AUTHORS of the proposed Magna Carta for Filipino Seafarers in the House of Representatives will now remove the inclusion of domestic shipping seafarers in the proposed bill, following the public hearing with local shipping firms.

“The House Committee on Migrant Workers Afairs chaired by Cong. Ron Salo understood the merits of the position paper submitted by the Philippine Coastwise Shipping Association (PCSA) and in the hearing yesterday, Feb. 2, there was a realization that to lump the domestic and international seafarers, it could create a much bigger problem in the maritime industry,” said PCSA chairman Lucio Lim Jr. on Friday, Feb. 3, 2023.

Lim said upon hearing the sentiments of the local shipping firms, the House version of the bill will now exclude the domestic shipping seafarers.

“Cong. Pablo John Garcia made a very valid point that the committee could be overstepping the responsibility of the committee on labor and committee on transportation by including the domestic seafarers in the bill,” Lim.

Besides Garcia, the PCSA also gained support from Deputy Speaker Rep. Raymond Mendoza of the Trade Union Congress of the Philippines and Mandaue City Rep. Emmarie “Lolypop” Ouano.

A public hearing attended by the PCSA and other local shipping organizations was mounted Thursday, Feb. 2. The consultation was presided by Kabayan Party-list Rep. Salo.

Lim said players in the domestic shipping industry sought to have a separate policy for seafarers navigating the domestic waters of the country because both versions of the bill in the Senate and the House of Representatives incorporate some provisions of the Maritime Labor Convention (MLC) of 2006 that are only applicable to ships or vessels navigating in international waters and engaged in global trade.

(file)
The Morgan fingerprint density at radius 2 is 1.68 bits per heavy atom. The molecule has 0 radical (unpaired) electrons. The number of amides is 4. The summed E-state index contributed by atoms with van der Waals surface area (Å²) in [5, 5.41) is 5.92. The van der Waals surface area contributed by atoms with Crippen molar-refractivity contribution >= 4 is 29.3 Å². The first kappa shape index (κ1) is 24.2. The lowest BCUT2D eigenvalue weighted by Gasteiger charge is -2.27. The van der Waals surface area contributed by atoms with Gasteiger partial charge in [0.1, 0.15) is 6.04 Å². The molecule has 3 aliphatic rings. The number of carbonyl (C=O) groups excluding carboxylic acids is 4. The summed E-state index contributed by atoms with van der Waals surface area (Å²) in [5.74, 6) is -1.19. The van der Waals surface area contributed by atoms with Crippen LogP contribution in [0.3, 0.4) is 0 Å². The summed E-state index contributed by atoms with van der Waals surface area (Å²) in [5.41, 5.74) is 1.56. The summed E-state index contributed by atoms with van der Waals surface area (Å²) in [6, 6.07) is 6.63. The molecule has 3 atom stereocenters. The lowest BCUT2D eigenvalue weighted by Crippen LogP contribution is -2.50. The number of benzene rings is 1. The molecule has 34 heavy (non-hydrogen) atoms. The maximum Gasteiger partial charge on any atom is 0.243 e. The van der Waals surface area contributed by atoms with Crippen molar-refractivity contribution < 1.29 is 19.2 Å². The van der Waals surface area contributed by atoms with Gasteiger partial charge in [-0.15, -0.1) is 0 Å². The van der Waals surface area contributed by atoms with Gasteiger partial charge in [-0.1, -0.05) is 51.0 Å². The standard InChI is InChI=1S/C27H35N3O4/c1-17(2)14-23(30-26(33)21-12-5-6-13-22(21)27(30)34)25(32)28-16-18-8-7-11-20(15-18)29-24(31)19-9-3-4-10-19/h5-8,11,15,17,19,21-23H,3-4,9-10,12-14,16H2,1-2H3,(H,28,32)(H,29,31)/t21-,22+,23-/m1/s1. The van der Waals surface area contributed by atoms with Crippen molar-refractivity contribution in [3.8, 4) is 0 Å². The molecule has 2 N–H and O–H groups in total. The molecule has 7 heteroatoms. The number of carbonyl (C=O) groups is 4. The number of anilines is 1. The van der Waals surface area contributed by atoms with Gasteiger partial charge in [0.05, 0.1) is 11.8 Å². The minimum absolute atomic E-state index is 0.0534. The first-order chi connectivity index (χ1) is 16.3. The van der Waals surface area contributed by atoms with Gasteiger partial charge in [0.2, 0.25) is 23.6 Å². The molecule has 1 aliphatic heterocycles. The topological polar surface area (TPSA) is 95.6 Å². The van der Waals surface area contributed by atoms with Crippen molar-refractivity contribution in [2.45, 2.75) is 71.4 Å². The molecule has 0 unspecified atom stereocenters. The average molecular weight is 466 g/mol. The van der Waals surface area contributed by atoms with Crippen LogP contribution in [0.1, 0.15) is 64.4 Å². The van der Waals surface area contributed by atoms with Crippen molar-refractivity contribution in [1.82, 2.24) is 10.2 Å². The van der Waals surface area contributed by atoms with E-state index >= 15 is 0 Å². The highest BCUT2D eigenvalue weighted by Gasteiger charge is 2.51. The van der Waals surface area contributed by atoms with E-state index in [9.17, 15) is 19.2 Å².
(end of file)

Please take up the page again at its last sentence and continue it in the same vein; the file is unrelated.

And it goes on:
The group instead asked lawmakers to task the Maritime Industry Authority and the Department of Labor and Employment to come up with domestic maritime regulations that would set the living and working standards of seafarers working on board domestic ships engaged in the domestic trade.

“If you look at the provisions of the MLC 2006, there’s no way we believe that the domestic shipping (players) can abide by it,” said Lim.

After lobbying with Congress, members of the PCSA also look forward to discuss with Sen. Raffy Tulfo, who is the chairman of the Senate Committee on Migrant Workers to air the group’s concern.

Tulfo said Magna Carta for Filipino Seafarers codifies the rights of seafarers into a single reference law. It seeks to secure their rights to decent, just and humane conditions of employment aboard sea-going vessels and set a guide for their training and education, overseas employment and ultimately retirement.

“It is an affirmation of our commitment to the international community and adherence to the Maritime Labour Convention of 2006, where the Philippines stands as the 30th ILO Member state to ratify the same,” Tulfo said in his opening statement in 2022.

The Philippines is known to be the world’s largest supplier of seafarers to international shipping. During the course of the pandemic, this status was challenged as the number of seafarers deployed overseas plunged 54 percent in 2020 to 217,223, compared to 469,996 in 2019.

The PCSA is the largest shipping association in the Philippines and the biggest in terms of total gross tonnage of ships combined. It represents 50 members with more than 600 vessels from small to medium in size.